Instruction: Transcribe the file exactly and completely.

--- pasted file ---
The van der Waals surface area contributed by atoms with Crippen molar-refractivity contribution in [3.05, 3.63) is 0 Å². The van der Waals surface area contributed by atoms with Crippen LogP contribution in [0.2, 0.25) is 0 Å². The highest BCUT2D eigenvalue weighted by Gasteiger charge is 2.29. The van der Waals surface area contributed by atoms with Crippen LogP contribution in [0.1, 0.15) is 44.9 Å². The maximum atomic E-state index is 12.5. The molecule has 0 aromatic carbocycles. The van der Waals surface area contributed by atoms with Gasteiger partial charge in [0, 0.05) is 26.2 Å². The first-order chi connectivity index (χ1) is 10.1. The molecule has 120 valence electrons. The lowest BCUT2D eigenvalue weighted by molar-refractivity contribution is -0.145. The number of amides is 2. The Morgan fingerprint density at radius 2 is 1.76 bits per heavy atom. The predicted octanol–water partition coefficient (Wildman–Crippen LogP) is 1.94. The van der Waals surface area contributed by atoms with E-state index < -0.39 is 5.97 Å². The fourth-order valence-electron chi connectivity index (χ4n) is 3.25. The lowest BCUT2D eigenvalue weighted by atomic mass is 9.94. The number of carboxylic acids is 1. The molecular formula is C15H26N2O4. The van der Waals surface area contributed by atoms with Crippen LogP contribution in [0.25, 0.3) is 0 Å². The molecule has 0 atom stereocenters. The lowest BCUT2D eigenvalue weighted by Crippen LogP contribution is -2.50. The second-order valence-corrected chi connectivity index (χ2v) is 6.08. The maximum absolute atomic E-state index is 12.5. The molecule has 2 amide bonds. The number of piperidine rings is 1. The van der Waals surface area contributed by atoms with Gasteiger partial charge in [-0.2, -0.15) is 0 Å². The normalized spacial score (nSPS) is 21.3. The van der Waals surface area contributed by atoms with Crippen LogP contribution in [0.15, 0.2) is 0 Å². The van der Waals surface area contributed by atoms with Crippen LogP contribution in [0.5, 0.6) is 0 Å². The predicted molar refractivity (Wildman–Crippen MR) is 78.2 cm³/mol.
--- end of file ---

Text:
The van der Waals surface area contributed by atoms with Crippen molar-refractivity contribution in [3.05, 3.63) is 0 Å². The van der Waals surface area contributed by atoms with Crippen LogP contribution in [0.2, 0.25) is 0 Å². The highest BCUT2D eigenvalue weighted by Gasteiger charge is 2.29. The van der Waals surface area contributed by atoms with Crippen LogP contribution in [0.1, 0.15) is 44.9 Å². The maximum atomic E-state index is 12.5. The molecule has 0 aromatic carbocycles. The van der Waals surface area contributed by atoms with Gasteiger partial charge in [0, 0.05) is 26.2 Å². The first-order chi connectivity index (χ1) is 10.1. The molecule has 120 valence electrons. The lowest BCUT2D eigenvalue weighted by molar-refractivity contribution is -0.145. The number of amides is 2. The Morgan fingerprint density at radius 2 is 1.76 bits per heavy atom. The predicted octanol–water partition coefficient (Wildman–Crippen LogP) is 1.94. The van der Waals surface area contributed by atoms with E-state index < -0.39 is 5.97 Å². The fourth-order valence-electron chi connectivity index (χ4n) is 3.25. The lowest BCUT2D eigenvalue weighted by atomic mass is 9.94. The number of carboxylic acids is 1. The molecular formula is C15H26N2O4. The van der Waals surface area contributed by atoms with Crippen LogP contribution in [0.25, 0.3) is 0 Å². The molecule has 0 atom stereocenters. The lowest BCUT2D eigenvalue weighted by Crippen LogP contribution is -2.50. The second-order valence-corrected chi connectivity index (χ2v) is 6.08. The maximum absolute atomic E-state index is 12.5. The molecule has 2 amide bonds. The number of piperidine rings is 1. The van der Waals surface area contributed by atoms with Gasteiger partial charge in [-0.2, -0.15) is 0 Å². The normalized spacial score (nSPS) is 21.3. The van der Waals surface area contributed by atoms with Crippen LogP contribution in [0.15, 0.2) is 0 Å². The van der Waals surface area contributed by atoms with Crippen LogP contribution in [0.5, 0.6) is 0 Å². The predicted molar refractivity (Wildman–Crippen MR) is 78.2 cm³/mol.